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My Lockdown Kids' Schedule and Tips (+ Free Schedule Template)

Ok, friend - if you have kiddos at home like me, we have a long few weeks ahead of us.

A man who is clearly exaserbated by the COVID-19 lockdown

That's actual footage of all of us trying to not lose our minds right now. But, we'll survive this!  

Here's what I know for sure: children thrive on structure. And so do most adults. I'm sharing my lockdown schedule and best tips below for how to navigate the next several weeks at home. These steps are totally doable for everyone and will go a long way to help us all feel sane amidst the chaos. 

I've also included resources you can use (including a downloadable daily schedule I created) at the bottom of this blogpost. I'll continue to share more on Instagram and Facebook.   

Lockdown schedule for a first and fourth grader. 

But first, can I let you in on a little secret? I work so much that I'm actually excited to have this forced time with my family. And I also LOVE to stay in sweats all day, so I'm not sad about not having to put on actual clothes.

Ready? Let's go!

What's Your End Goal?

Whenever I am faced with a new situation, I always start with the end goal in mind. 

At the end of the next few weeks I want to have: exercised and stayed healthy, spent quality time with my kids and husband, made progress on my work, kept my home organized, and helped my kids thrive (in no particular order). 

Take Action:
Spend some time jotting down your thoughts on how you want the next few weeks to look and feel. And then, try out my ...

Top 5 Tips For Surviving The Next Few Weeks.

  1. Make your bed every morning. It seems so simple, yet it's extremely powerful. We'll be spending lots of time in our homes and making our beds is a marker for us and the kids that it's time to start the day (even if you stay in your jammies all day long).
  2. Keep the kids (+ ourselves) on a schedule. Our kids are on a very tight schedule at school and that's what they're used to. Providing a structure to their days will not only help them feel in control, but also will allow us to be productive. There is no right or wrong schedule here - any learning they do is amazing.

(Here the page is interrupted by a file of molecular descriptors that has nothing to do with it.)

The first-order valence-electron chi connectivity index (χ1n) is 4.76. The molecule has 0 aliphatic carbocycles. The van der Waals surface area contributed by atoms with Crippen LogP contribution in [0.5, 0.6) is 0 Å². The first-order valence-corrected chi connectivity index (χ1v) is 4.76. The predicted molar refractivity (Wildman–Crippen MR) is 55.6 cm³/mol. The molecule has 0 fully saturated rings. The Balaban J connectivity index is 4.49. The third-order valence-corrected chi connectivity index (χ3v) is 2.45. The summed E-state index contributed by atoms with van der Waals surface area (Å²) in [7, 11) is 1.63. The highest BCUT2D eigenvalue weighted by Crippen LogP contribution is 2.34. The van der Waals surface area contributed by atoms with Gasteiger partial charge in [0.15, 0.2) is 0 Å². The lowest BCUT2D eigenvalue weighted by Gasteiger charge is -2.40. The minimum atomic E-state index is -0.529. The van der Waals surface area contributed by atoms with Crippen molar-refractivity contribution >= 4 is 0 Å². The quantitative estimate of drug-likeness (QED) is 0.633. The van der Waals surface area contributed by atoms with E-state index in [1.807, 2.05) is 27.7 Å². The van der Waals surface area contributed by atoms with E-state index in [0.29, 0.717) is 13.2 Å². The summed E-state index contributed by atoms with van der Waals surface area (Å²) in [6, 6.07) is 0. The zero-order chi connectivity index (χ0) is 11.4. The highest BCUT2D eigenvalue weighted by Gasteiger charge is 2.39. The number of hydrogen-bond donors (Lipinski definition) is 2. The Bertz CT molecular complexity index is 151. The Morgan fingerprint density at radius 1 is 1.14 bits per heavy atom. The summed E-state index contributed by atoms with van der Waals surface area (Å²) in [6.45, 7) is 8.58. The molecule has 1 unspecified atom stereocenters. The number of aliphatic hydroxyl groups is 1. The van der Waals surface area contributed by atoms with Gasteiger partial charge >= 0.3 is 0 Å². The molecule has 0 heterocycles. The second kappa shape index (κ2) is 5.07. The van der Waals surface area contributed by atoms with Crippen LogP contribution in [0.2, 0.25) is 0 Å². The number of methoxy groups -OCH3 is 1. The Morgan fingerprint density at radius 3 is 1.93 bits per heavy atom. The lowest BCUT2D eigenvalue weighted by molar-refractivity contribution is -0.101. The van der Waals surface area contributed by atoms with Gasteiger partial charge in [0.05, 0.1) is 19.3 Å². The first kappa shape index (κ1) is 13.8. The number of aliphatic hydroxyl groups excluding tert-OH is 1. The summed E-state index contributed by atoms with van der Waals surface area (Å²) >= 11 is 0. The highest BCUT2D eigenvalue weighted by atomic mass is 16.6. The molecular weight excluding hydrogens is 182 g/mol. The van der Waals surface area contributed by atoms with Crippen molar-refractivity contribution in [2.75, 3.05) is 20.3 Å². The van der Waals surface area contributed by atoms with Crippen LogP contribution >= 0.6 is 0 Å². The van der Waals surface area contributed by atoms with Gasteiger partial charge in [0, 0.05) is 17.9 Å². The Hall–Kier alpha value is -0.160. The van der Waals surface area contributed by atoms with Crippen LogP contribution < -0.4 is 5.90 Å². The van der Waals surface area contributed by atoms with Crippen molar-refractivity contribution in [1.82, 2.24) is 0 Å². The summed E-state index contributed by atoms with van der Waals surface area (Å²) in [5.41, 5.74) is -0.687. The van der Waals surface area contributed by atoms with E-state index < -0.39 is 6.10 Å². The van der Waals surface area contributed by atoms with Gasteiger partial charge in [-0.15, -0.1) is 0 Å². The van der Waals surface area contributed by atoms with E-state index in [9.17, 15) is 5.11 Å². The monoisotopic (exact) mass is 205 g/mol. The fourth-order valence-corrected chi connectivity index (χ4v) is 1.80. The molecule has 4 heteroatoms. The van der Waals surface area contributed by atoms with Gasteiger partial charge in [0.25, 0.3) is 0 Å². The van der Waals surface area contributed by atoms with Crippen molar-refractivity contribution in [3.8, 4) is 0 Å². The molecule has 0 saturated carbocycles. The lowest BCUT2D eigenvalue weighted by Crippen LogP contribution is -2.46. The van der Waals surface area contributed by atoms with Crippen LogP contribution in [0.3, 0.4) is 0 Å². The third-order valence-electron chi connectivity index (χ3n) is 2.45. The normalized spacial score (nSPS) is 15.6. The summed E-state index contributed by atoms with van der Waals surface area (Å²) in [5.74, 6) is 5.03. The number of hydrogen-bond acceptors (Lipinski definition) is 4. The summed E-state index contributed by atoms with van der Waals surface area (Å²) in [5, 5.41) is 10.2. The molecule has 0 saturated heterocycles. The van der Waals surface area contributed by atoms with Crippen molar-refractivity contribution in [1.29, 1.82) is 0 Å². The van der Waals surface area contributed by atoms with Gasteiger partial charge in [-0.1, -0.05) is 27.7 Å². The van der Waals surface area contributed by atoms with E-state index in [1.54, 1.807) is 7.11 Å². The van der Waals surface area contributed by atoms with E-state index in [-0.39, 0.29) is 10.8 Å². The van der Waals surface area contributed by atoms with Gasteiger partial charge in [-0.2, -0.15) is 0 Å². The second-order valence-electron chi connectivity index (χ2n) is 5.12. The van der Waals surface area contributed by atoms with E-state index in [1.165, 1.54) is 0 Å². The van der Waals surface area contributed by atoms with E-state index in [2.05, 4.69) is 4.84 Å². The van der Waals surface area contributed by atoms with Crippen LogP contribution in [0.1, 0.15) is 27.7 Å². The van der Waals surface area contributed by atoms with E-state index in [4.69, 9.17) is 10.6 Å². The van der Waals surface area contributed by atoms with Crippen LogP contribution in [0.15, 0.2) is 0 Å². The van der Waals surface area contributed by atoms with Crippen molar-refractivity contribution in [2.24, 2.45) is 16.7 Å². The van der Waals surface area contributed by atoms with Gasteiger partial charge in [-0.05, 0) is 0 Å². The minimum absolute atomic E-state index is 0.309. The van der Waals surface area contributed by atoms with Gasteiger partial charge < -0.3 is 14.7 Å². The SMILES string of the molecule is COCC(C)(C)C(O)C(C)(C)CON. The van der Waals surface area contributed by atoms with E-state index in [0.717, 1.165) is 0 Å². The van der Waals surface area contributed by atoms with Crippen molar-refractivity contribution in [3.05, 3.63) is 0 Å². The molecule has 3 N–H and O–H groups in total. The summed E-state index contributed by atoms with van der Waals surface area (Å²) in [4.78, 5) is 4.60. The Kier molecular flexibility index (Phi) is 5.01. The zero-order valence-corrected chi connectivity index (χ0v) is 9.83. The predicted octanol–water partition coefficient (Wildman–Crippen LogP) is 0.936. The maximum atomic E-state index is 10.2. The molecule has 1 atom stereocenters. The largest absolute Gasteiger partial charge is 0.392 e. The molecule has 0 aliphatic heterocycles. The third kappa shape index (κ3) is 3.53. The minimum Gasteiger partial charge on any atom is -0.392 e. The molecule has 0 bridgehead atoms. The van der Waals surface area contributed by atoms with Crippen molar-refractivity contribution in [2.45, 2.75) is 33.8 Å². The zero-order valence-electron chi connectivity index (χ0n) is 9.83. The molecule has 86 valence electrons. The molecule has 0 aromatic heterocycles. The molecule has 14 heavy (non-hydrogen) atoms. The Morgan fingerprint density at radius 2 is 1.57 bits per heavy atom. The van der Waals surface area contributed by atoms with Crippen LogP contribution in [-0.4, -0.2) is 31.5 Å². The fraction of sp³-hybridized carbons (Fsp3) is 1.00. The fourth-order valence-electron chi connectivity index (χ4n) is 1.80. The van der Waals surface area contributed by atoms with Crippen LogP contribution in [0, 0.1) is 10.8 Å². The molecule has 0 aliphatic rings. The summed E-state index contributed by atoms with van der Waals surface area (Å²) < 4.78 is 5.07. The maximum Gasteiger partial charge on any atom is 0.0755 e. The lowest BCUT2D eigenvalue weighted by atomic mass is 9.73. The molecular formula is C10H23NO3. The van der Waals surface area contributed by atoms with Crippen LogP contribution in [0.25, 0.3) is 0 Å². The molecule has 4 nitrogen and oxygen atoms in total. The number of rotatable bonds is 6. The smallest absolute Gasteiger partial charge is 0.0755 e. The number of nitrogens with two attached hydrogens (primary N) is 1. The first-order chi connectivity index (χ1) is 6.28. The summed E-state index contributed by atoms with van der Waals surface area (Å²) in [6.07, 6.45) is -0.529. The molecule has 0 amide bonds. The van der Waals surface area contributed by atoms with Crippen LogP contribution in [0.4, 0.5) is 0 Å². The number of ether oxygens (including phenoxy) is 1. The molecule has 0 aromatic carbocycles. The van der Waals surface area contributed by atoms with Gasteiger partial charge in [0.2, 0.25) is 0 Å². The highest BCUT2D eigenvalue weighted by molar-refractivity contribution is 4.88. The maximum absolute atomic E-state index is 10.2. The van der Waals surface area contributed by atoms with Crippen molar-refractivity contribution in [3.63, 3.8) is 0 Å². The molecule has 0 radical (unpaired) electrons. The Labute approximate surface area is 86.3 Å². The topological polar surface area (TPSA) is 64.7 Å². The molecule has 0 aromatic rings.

Remember for younger kids, incorporate lots of play, shorter blocks of time for activities to account for a shorter attention span, and lots of breaks.  Older kids can have more independent work time and work in longer stretches per subject.
  3. Get the whole family involved. It's not your job to keep everything running smoothly - everyone needs to participate. Read that again. Every single person in your home needs to participate. Call a family meeting to make sure everyone's clear on their role and expectations. For example, everyone must clean up one activity before moving on to the next.
  4. Create zones. This step is c r i t i c a l. Since I have plenty of space in my house, I created separate works zones for each of us. My kids'll be in their bedrooms, I'll be in my home office, and my husband will be in the guest room. That works for us given my kids' ages (6 and 10) and my house setup. For younger kiddos, or if you have a smaller space, pick your clean zones and your work zones. For example, decide that the kitchen will always stay clean, and set up school in the dining room. We will all have to be OK with areas of our home not being perfect. And this is so much easier when we know we have clean spaces we can retreat to. (A nightly reset will also be extremely important so you can start each day fresh.)